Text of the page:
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The Emotional Intelligence Theory Cheat Sheet by

theory     intelligence     emotion


According to Caruso and Salovey (2004), emotional intell­igence begins with:
1. Emotion is inform­ati­on.
2. We can try to ignore emotion, but it doesn’t work.
3. We can try to hide emotions, but we are not as good at it as we think.
4. Decisions must incorp­orate emotion to be effect­ive.
5. Emotions follow logical patter­ns.
6. Emotional universals exist, but so do specif­ics.

1. Emotion is Inform­ation

Emotions are reactions we have to personally signif­icant intera­ctions and situations around us each day. Our emotional responses help us to respond, adapt and thrive in the busy enviro­nment in which we live. Our emotions or internal responses, which may be positive and negative, can be thought of as “data” or signals about how we perceive various situat­ions, and if we are mindful to what an emotion is signal­ling, we can consci­ously help bring about a positive outcome.
For example, when we feel anger, we signal to others not to approach us. Conver­sely, a smile conveys happiness and approa­cha­bility. The social nature of emotion is a key source of motivating inform­ation for managers and leaders.

2. Try to ignore emotion, but it doesn’t work

Emotions, thinking and judgements are exceed­ingly interc­onn­ected. Our emotional responses to situat­ions, family and co-workers can influence our relati­onships and job perfor­mance in both positive and negative ways.
Research by a social­-ps­ych­ologist Roy Baumeister (cited in Caruso and Salovey) found indivi­duals remembered less inform­ation when they tried to suppress the expression of emotions. He asserts attentive listening skills and inform­ation processing abilities were lessened in attempts to suppress emotion. Humans need to comprehend and reframe the meaning of the inform­ation as well as the emotional component in a constr­uctive and adaptive manner without suppre­ssing our personal feelings..

3. Try to hide emotions, not as good as we think

3. We can try to hide emotions, but we are not as good at it as we think. Conscious and uncons­cious attempts to mask our emotions ultimately fail. Ekman’s research on facial expres­sions and lying indicates that it is possible to identify someone who is not telling the truth by observing pauses in their speech, speech errors, and momentary emotional display. Covering emotions and “surface acting” is associated with job burnout and turnover among other issues. The desire to ignore emotions or to engage in purely rational pursuits can lead to mistrust and poor decisi­on-­making.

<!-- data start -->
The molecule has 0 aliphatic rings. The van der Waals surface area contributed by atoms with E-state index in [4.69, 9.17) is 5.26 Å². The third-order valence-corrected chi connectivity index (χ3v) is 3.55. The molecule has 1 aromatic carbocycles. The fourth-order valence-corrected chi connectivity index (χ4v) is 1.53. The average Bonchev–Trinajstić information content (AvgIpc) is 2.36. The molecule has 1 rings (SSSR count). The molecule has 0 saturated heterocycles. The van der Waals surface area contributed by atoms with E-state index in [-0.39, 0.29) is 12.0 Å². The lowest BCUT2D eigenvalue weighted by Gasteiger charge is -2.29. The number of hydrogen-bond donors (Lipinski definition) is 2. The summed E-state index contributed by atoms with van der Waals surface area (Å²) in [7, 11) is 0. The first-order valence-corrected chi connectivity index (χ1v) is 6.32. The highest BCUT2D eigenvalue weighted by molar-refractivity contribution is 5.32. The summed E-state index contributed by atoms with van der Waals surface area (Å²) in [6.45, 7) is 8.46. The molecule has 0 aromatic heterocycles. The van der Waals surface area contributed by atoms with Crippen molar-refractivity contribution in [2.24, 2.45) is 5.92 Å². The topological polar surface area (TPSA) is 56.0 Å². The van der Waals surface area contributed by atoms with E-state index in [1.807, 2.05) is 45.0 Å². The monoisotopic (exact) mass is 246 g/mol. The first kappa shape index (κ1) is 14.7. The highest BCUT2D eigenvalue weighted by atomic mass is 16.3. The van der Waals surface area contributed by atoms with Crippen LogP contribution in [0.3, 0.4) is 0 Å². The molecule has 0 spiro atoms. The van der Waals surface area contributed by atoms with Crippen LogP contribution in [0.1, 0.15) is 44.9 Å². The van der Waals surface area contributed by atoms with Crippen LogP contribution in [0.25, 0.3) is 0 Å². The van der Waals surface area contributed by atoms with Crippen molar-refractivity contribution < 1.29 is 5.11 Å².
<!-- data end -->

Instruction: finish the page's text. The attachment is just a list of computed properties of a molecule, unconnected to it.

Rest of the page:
4. Decisions must incorp­orate emotion

4. Decisions must incorp­orate emotion to be effect­ive
Effective interp­ersonal and management skills require integr­ation of pertinent inform­ation and associated emotions. Successful decision making is not comprised of avoiding conflict and making everyone happy all the time. The western culture tends to distrust emotion as illogical, however the emotional intell­igence theory recognizes that emotions make us truly human and these feelings must be embraced and incorp­orated into our lives.
Although we prefer to experience positive emotions, there is also just situations for negative emotions as fear, anger and hurt which create a stimulus to fight for equity. Caruso and Salovey (2004) stress “it means that there are times as a manager, a team member, an individual contri­butor, when one might feel hurt, badly hurt. But if it doesn’t hurt badly at times, you’re probably not making emotio­nally intell­igent and effective decisions” (pg. 12).

5. Emotions follow logical patterns

Emotions are not random, but reacti­onary for various reasons, and follow a sequence from low to high intensity as the event or thought which generated the emotion continues or increases.
A renowned emotions researcher Robert Plutchik (cited in Caruso and Salovey) created a model of emotions that clearly presents emotions along an intensity continuum, depicting how emotions can intensify. Eight primary emotions are arranged within an inner circle, with opposing emotions on opposite sides of the circle. This model also depicts how various emotions can combine to create more complex emotions. Unders­tanding this complexity allows indivi­duals to manage their emotional reactions in healthier ways.

6. Emotional Universals exist, but so do specifics

Emotional intell­igence can be applied to the global society at large as the rules of emotion and their associated expres­sions are universal. Although there are cultural differ­ences in social behaviour, and customs may differ from country to country, emotional expres­sions are similar worldwide. A smile, laughter, or tears will be interp­reted with the same meaning throughout the world. Caruso and Salovey exert that life can be more complex, and specific variations in emotional interp­ret­ations can be related to display rules, secondary emotions, and gender.

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